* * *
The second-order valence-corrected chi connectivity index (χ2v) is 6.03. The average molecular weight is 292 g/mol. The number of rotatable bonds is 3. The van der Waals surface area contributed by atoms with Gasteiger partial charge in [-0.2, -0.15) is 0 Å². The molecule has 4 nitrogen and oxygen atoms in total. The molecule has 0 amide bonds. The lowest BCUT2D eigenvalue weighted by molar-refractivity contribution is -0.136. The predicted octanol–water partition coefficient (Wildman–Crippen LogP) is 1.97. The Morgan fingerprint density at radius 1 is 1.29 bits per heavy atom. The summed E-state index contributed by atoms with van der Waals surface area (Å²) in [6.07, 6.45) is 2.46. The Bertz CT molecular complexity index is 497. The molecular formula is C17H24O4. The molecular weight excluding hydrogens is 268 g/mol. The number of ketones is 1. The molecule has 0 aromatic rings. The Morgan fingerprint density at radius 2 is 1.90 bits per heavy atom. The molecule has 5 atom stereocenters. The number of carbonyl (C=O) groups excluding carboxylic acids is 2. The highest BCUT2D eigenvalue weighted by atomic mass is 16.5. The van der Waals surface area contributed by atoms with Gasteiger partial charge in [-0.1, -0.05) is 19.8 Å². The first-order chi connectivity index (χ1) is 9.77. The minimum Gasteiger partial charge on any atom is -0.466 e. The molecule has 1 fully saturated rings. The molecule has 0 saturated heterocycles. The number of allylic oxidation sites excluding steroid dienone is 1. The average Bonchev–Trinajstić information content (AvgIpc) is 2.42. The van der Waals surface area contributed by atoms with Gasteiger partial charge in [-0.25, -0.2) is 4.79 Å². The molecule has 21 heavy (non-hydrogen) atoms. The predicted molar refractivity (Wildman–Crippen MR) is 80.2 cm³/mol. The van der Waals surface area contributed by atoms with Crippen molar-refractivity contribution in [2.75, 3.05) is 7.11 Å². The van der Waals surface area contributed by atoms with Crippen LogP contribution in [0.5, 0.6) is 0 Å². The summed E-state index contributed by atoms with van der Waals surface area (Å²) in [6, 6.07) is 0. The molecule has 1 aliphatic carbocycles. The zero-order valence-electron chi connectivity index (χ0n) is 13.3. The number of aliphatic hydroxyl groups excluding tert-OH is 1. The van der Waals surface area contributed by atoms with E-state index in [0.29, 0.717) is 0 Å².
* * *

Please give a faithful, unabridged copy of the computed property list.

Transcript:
The second-order valence-corrected chi connectivity index (χ2v) is 6.03. The average molecular weight is 292 g/mol. The number of rotatable bonds is 3. The van der Waals surface area contributed by atoms with Gasteiger partial charge in [-0.2, -0.15) is 0 Å². The molecule has 4 nitrogen and oxygen atoms in total. The molecule has 0 amide bonds. The lowest BCUT2D eigenvalue weighted by molar-refractivity contribution is -0.136. The predicted octanol–water partition coefficient (Wildman–Crippen LogP) is 1.97. The Morgan fingerprint density at radius 1 is 1.29 bits per heavy atom. The summed E-state index contributed by atoms with van der Waals surface area (Å²) in [6.07, 6.45) is 2.46. The Bertz CT molecular complexity index is 497. The molecular formula is C17H24O4. The molecular weight excluding hydrogens is 268 g/mol. The number of ketones is 1. The molecule has 0 aromatic rings. The Morgan fingerprint density at radius 2 is 1.90 bits per heavy atom. The molecule has 5 atom stereocenters. The number of carbonyl (C=O) groups excluding carboxylic acids is 2. The highest BCUT2D eigenvalue weighted by atomic mass is 16.5. The van der Waals surface area contributed by atoms with Gasteiger partial charge in [-0.1, -0.05) is 19.8 Å². The first-order chi connectivity index (χ1) is 9.77. The minimum Gasteiger partial charge on any atom is -0.466 e. The molecule has 1 fully saturated rings. The molecule has 0 saturated heterocycles. The number of allylic oxidation sites excluding steroid dienone is 1. The average Bonchev–Trinajstić information content (AvgIpc) is 2.42. The van der Waals surface area contributed by atoms with Gasteiger partial charge in [-0.25, -0.2) is 4.79 Å². The molecule has 21 heavy (non-hydrogen) atoms. The predicted molar refractivity (Wildman–Crippen MR) is 80.2 cm³/mol. The van der Waals surface area contributed by atoms with Crippen molar-refractivity contribution in [2.75, 3.05) is 7.11 Å². The van der Waals surface area contributed by atoms with Crippen LogP contribution in [0.5, 0.6) is 0 Å². The summed E-state index contributed by atoms with van der Waals surface area (Å²) in [6, 6.07) is 0. The molecule has 1 aliphatic carbocycles. The zero-order valence-electron chi connectivity index (χ0n) is 13.3. The number of aliphatic hydroxyl groups excluding tert-OH is 1. The van der Waals surface area contributed by atoms with E-state index in [0.29, 0.717) is 0 Å².